Unfortunately, the facility management team may not become involved in the creation of a facility until after the design has been completed, and may thus have little communication with the design professional. The management team may be unaware of the reasons for some specific fire protection and life safety features and physical conditions. In these instances, the management team may need to work with the fire department to understand the conditions, uses, and limitations of the facility.
Relationships among facility management, event participants, emergency response agencies, and others who have a role in the events held in the facility need to be maintained, and their responsibilities must be clearly understood so that there is no confusion during an emergency. Good communication, strong relationships, and mutual respect among all parties enhance the building’s life safety plan and features.
Committee Task Group
The newly formed Assembly Occupancies and Membrane Structures Committee’s Operational Requirements Task Group has been asked to provide recommendations to the assembly committee regarding standards for the management of facilities with large assembly spaces. If an existing facility does not meet the specific requirements of current codes and standards, for example, what policies or procedures could facility management incorporate to compensate for those physical limitations? As another example, consider a severe weather event: should there be a relationship between the proximity of a storm cell and the initiation of action by facility management?
The task group may determine that some aspects of facility management would be better addressed in a guide developed and managed by the IAVM and referenced by annex text in the Life Safety Code, while other aspects should to be included in the code itself. Ultimately, the task group will begin to delineate the relationship between the physical conditions of a facility and the management of that facility, thereby improving communication among all the parties that bear responsibility for the events held in a large assembly space.
Ed Roether formed Ed Roether Consulting, LLC, to offer consulting services related to the standards applied to the built environment. He has more than 30 years’ experience, having worked the last 20 years at Populous, previously known as HOK Sport, Venue, Event. He has been a member of the Life Safety Code Technical Committee on Assembly Occupancies and Membrane Structures for more than 15 years.
Jeffrey Tubbs, PE, FSFPE, is an associate principal with Arup, where he leads the Boston Consulting Practice. He has more than 18 years’ experience as a fire protection engineer and has worked on three continents. He chairs the Life Safety Code Technical Committee on Assembly Occupancies and Membrane Structures and is the lead author of the text Egress Design Solutions, which is published by John Wiley & Sons.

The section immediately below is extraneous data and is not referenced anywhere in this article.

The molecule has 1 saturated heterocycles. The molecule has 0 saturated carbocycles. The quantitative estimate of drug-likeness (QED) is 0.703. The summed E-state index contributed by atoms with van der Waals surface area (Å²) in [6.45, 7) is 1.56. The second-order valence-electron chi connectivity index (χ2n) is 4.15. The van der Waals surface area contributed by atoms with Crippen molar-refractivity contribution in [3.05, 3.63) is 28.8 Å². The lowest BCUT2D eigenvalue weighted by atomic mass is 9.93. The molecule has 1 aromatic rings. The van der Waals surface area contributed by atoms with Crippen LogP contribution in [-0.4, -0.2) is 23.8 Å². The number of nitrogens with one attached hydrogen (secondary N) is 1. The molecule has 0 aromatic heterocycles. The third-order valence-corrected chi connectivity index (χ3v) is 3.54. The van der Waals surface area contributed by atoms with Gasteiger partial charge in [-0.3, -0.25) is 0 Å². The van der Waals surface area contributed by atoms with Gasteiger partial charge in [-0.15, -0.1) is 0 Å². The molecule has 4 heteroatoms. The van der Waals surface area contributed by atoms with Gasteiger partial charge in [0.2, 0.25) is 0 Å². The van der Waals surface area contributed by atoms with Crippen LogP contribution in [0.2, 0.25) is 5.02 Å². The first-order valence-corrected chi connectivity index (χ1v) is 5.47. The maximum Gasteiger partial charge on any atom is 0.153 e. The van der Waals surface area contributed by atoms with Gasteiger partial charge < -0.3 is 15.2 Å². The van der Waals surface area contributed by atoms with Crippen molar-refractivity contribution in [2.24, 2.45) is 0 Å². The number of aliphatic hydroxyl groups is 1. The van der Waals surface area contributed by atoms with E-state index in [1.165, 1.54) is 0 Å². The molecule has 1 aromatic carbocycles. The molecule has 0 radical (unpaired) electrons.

Jarrod Alston, PE, is an associate with Arup. He has extensive experience with fire modeling, people movement, and performance-based design of structures and infrastructure.
Sight + Sound
Alternate methods for voice and visual communication permitted by NFPA 101 and NFPA 5000 in assembly spaces
Both codes permit the use of public address systems as an alternative to a voice alarm notification system that complies with NFPA 72®, National Fire Alarm and Signaling Code®. A typical NFPA 72-compliant system is often ineffective in large open areas, whereas the facility’s public address system can provide effective communication. The Life Safety Code recognizes this and includes provisions addressing performance and reliability of the public address system. The specific message broadcast over the voice communication system should be developed in coordination with the fire department, and it should address a range of possible emergencies.
Scoreboards, message boards, and other electronic means are allowed as an alternate to visible alarm notification. Practically speaking, there are more challenges for providing emergency messages in text format than in audible format. Those challenges range from device placement to facility management challenges, such as how messaging is to be handled when the emergency voice/alarm communication is a “live” announcement. Other challenges include how to present the text. Should information be presented in multiple lines or in a streaming single line? How long should the messagebe, and how long should it appear? The devices need to be used in a manner that promotes rather than interferes with egress. The Fire Protection Research Foundation currently has a project underway to review these issues.